Rhodes is listed as the No. 1 Most Beautiful Campus in The Princeton Review’s The Best 381 Colleges, 2017 Edition, and campus improvements are ongoing, whether through major construction or minor enhancements. The centerpiece is Robertson Hall, named in honor of Lola ’33 and Charles Robertson, Sr. ’29, in appreciation of the generosity of Patricia and Charles Robertson, Jr. ’65. The 55,000-square-foot, state-of-the-art science facility will house four biology faculty and two chemistry faculty, with six teaching labs, five research labs, and two classrooms. It maintains the Collegiate Gothic style of architecture of all buildings constructed by Rhodes. Robertson Hall will open for the fall semester.
Briggs Hall, formerly the Student Center, will reopen in August as the new home for computer science studies after a comprehensive renovation. The building will house five faculty offices and six computer labs, two research labs, and three classrooms. The main floor also has the Spence Wilson Commons, which includes the Spence Wilson Room for meetings and a lobby at its entrance.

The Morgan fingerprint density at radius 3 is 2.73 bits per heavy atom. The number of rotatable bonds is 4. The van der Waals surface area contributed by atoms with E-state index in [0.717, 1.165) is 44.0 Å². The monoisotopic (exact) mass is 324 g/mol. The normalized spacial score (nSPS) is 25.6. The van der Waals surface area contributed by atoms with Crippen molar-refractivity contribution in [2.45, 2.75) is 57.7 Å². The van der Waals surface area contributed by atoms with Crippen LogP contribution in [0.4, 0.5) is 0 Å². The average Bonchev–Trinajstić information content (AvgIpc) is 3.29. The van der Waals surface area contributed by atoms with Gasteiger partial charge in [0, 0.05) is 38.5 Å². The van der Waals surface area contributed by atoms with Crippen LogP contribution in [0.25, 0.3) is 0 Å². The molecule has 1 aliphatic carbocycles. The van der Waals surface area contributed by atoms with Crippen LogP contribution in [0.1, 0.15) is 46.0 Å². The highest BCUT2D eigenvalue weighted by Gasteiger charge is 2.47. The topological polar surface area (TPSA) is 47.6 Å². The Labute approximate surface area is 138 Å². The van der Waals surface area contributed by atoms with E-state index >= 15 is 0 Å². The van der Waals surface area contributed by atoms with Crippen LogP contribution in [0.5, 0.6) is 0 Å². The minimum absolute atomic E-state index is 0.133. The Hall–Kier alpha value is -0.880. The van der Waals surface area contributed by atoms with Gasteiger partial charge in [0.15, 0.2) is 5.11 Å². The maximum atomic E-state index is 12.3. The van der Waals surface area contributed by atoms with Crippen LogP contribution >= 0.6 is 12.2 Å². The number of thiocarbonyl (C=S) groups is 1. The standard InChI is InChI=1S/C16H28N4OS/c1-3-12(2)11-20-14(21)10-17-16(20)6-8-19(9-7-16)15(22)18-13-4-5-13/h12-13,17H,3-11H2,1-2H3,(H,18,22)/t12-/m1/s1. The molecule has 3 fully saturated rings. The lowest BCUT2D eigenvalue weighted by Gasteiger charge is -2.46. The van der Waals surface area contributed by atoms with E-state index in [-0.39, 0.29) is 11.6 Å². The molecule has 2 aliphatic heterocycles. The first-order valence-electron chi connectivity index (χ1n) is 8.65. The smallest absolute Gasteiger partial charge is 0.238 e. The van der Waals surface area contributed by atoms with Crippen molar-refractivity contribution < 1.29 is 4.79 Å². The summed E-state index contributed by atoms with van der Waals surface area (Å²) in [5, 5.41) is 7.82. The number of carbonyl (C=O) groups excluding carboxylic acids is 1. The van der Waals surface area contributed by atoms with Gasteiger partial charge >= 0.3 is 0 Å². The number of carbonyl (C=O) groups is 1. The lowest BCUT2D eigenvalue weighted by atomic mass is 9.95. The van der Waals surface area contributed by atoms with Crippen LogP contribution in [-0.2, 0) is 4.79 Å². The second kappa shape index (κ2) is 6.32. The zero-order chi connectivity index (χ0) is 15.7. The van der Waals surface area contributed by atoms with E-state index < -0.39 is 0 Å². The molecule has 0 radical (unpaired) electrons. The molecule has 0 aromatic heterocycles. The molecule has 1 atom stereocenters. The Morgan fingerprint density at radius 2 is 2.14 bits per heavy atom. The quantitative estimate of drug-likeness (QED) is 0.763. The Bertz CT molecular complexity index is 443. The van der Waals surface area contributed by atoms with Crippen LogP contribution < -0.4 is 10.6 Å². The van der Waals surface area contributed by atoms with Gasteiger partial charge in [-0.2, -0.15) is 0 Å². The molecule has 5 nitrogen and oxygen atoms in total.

A number of other projects are ongoing in preparation for the coming academic year, including upgrades of two residence halls to improve energy efficiency and comfort, and construction of the Bill and Carole Troutt Quadrangle. Upon returning to campus this fall, students will find refurbished rooms, renovated study spaces, and up-to-date labs and classrooms for computer science, biology, and chemistry. Over the years, Rhodes has continued to fulfill the imperative in the Rhodes Vision, adopted by the Board of Trustees in 2003, which says, in part, “To provide a residential place of learning that inspires integrity and high achievement through its beauty . . . and its heritage as a leader in the liberal arts and sciences.”
Additionally, Rhodes is recovering from damage incurred as a result of recent storms that have buffeted the Mid-South. Two sections of the perimeter fence—one on the east side and another on the south side of campus—were crumpled by fallen trees, 12 trees were downed, several buildings sustained minor roof damage, and the steeple on the McNeill Concert Hall (613 University Street) suffered significant damage as a result of strong winds and an apparent lightning strike. Rhodes will be engaging contractors in the coming weeks to determine precisely how extensive the damage to the steeple is and whether it remains structurally stable.
“I want to thank the Physical Plant staff and everyone who played a part for their great job of clearing away debris and ensuring the safety of the campus,” says Kyle Webb, vice president for finance and business affairs. “We’re planning to replace the trees in the fall, and other campus improvements remain on schedule.”